Iranian Activists Criticize New Restrictions on Web Sites
By Thomas Erdbrink, Washington Post Foreign Service, Wednesday, May 21, 2008; A09
TEHRAN, May 20 — Iranian bloggers and activists on Tuesday condemned a move by a government panel to block access to several Web sites related to women’s issues and human rights.
‘It’s like a big attack,’ said Parvin Ardalan, who works for http://www.change4equality.net, a Tehran-based feminist Web site affected by the new restrictions. ‘Now, most sites related to women’s and human rights issues have been blocked in one day,’ she said.
Ardalan’s site is part of a campaign to collect 1 million signatures aimed at pressuring the government to change what activists call discriminatory laws against women. ‘The authorities want to silence us,’ she said.
Web sites maintained by opposition groups, dissidents and even some supporters of the government have been blocked in the past. Iran also bars access to thousands of Web sites that show pornography.
The Ministry of Islamic Guidance and Culture’s supervisory board for the media notified Iranian Internet service providers Saturday about the new restrictions, which affected dozens of sites, according to a report Tuesday in Ettemaad-e Melli, a newspaper in Tehran that is often critical of the government.
The supervisory board answers to the Supreme Council of Cultural Revolution, which determines the country’s educational, scientific, cultural and social objectives. The 36-member council sets parameters for what is allowed on the Iranian Internet, but the board decides which sites should be blocked. It is unclear who sits on the board, although its members are thought to include representatives of the judiciary, the intelligence service and other government agencies.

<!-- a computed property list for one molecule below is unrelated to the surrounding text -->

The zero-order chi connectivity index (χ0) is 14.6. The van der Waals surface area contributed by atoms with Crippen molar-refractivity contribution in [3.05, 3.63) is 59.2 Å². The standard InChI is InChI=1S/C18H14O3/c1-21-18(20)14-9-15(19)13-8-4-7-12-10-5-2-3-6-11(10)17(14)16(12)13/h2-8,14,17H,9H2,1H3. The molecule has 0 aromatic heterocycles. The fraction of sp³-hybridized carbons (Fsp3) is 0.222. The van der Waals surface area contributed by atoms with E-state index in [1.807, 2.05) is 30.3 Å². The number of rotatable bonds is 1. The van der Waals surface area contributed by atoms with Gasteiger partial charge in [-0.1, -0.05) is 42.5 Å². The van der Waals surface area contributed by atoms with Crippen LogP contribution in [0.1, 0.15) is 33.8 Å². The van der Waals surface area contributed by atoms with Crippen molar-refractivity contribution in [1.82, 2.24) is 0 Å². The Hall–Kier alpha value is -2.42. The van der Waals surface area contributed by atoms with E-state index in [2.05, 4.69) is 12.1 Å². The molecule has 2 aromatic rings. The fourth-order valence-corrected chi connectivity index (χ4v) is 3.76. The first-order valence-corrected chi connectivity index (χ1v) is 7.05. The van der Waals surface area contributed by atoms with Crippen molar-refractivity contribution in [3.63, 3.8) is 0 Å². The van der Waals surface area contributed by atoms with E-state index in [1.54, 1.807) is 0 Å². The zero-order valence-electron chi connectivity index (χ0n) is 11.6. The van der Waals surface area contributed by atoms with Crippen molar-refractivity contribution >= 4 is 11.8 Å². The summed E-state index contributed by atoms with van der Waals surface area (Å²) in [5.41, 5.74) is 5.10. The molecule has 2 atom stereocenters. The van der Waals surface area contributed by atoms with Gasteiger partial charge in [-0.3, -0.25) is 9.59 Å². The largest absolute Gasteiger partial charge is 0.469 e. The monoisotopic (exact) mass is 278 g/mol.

The board has in the past effectively banned Web sites supportive of President Mahmoud Ahmadinejad. Access to a blog by the wife of government spokesman Ghollam-Hossein Elham was restricted this year. Elham said that access was blocked because of his wife’s critical articles about Ali Akbar Hashemi Rafsanjani, a former president and powerful anti-Ahmadinejad politician.
‘The limits of the filtering are pornography and anti-revolutionary sites. This is illegal censorship,’ Elham said to the Khorasan newspaper in April.
The blog is now accessible in Iran, but some other sites supportive of the government remain blocked.
‘Newspaper censorship, social oppression and filtering are not logical unless you look at them as sub-parts of overall oppression,’ said Asieh Amini, a journalist and activist in Tehran. Her blog, http://varesh.blogfa.com, has been blocked since Saturday.
From 1999 to 2005, Iran’s judiciary closed dozens of newly founded newspapers critical of the government, prompting many journalists to move to the Web.
In 2003, Iranian authorities started restricting access to Web sites, a technique which can be bypassed by filter breakers or other tools to avoid digital censorship. These programs are slow, and filtered Web sites lose many readers.
According to Iranian blogging services, last year there were more than 700,000 blogs in Farsi, many of which are written from abroad.
‘It makes one really depressed to see his or her site being filtered, but it also shows that the authorities are afraid,’ said Jadi Mirmirani, a human rights activist.
‘It means: we do not tolerate any alternative news sources or any new ideas.'”